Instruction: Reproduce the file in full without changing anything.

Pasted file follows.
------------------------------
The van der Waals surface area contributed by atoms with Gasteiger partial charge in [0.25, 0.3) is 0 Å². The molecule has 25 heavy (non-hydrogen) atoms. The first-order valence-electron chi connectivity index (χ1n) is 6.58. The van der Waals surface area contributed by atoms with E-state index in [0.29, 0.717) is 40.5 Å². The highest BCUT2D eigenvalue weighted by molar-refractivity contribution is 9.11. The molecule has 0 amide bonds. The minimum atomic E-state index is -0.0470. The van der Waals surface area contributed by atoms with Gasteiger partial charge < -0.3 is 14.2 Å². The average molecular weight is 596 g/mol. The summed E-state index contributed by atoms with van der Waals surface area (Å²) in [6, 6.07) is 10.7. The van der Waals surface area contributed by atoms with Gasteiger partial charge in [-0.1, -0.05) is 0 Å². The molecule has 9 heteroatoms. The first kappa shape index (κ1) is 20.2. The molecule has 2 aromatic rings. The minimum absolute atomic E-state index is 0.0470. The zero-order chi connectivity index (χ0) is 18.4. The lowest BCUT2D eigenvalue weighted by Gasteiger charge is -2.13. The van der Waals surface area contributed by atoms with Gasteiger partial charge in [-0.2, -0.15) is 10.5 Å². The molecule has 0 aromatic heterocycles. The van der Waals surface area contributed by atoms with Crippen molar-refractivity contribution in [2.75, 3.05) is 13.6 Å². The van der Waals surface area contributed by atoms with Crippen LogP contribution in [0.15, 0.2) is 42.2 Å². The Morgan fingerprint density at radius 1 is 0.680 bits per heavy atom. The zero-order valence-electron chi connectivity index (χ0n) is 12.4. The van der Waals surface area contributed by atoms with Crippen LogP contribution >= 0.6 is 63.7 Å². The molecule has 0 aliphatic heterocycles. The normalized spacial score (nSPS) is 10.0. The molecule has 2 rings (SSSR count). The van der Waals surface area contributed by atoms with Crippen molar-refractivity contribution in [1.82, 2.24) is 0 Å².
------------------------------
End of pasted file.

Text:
The van der Waals surface area contributed by atoms with Gasteiger partial charge in [0.25, 0.3) is 0 Å². The molecule has 25 heavy (non-hydrogen) atoms. The first-order valence-electron chi connectivity index (χ1n) is 6.58. The van der Waals surface area contributed by atoms with E-state index in [0.29, 0.717) is 40.5 Å². The highest BCUT2D eigenvalue weighted by molar-refractivity contribution is 9.11. The molecule has 0 amide bonds. The minimum atomic E-state index is -0.0470. The van der Waals surface area contributed by atoms with Gasteiger partial charge < -0.3 is 14.2 Å². The average molecular weight is 596 g/mol. The summed E-state index contributed by atoms with van der Waals surface area (Å²) in [6, 6.07) is 10.7. The van der Waals surface area contributed by atoms with Gasteiger partial charge in [-0.1, -0.05) is 0 Å². The molecule has 9 heteroatoms. The first kappa shape index (κ1) is 20.2. The molecule has 2 aromatic rings. The minimum absolute atomic E-state index is 0.0470. The zero-order chi connectivity index (χ0) is 18.4. The lowest BCUT2D eigenvalue weighted by Gasteiger charge is -2.13. The van der Waals surface area contributed by atoms with Gasteiger partial charge in [-0.2, -0.15) is 10.5 Å². The molecule has 0 aromatic heterocycles. The van der Waals surface area contributed by atoms with Crippen molar-refractivity contribution in [2.75, 3.05) is 13.6 Å². The van der Waals surface area contributed by atoms with Crippen LogP contribution in [0.15, 0.2) is 42.2 Å². The Morgan fingerprint density at radius 1 is 0.680 bits per heavy atom. The zero-order valence-electron chi connectivity index (χ0n) is 12.4. The van der Waals surface area contributed by atoms with Crippen LogP contribution >= 0.6 is 63.7 Å². The molecule has 0 aliphatic heterocycles. The normalized spacial score (nSPS) is 10.0. The molecule has 2 rings (SSSR count). The van der Waals surface area contributed by atoms with Crippen molar-refractivity contribution in [1.82, 2.24) is 0 Å².